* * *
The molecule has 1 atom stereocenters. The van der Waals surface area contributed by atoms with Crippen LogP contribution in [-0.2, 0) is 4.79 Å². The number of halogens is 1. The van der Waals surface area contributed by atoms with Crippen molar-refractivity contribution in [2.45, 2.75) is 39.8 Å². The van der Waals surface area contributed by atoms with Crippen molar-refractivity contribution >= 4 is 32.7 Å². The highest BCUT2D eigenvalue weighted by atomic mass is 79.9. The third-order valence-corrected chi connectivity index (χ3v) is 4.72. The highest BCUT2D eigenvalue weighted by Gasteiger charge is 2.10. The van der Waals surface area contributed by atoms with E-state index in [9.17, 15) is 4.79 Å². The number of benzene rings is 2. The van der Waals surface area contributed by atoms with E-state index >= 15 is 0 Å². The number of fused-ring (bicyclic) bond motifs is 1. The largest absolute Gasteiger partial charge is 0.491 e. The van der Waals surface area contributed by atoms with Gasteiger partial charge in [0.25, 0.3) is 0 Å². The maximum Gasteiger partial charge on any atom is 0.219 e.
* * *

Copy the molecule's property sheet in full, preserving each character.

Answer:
The molecule has 1 atom stereocenters. The van der Waals surface area contributed by atoms with Crippen LogP contribution in [-0.2, 0) is 4.79 Å². The number of halogens is 1. The van der Waals surface area contributed by atoms with Crippen molar-refractivity contribution in [2.45, 2.75) is 39.8 Å². The van der Waals surface area contributed by atoms with Crippen molar-refractivity contribution >= 4 is 32.7 Å². The highest BCUT2D eigenvalue weighted by atomic mass is 79.9. The third-order valence-corrected chi connectivity index (χ3v) is 4.72. The highest BCUT2D eigenvalue weighted by Gasteiger charge is 2.10. The van der Waals surface area contributed by atoms with E-state index in [9.17, 15) is 4.79 Å². The number of benzene rings is 2. The van der Waals surface area contributed by atoms with E-state index >= 15 is 0 Å². The number of fused-ring (bicyclic) bond motifs is 1. The largest absolute Gasteiger partial charge is 0.491 e. The van der Waals surface area contributed by atoms with Gasteiger partial charge in [0.25, 0.3) is 0 Å². The maximum Gasteiger partial charge on any atom is 0.219 e.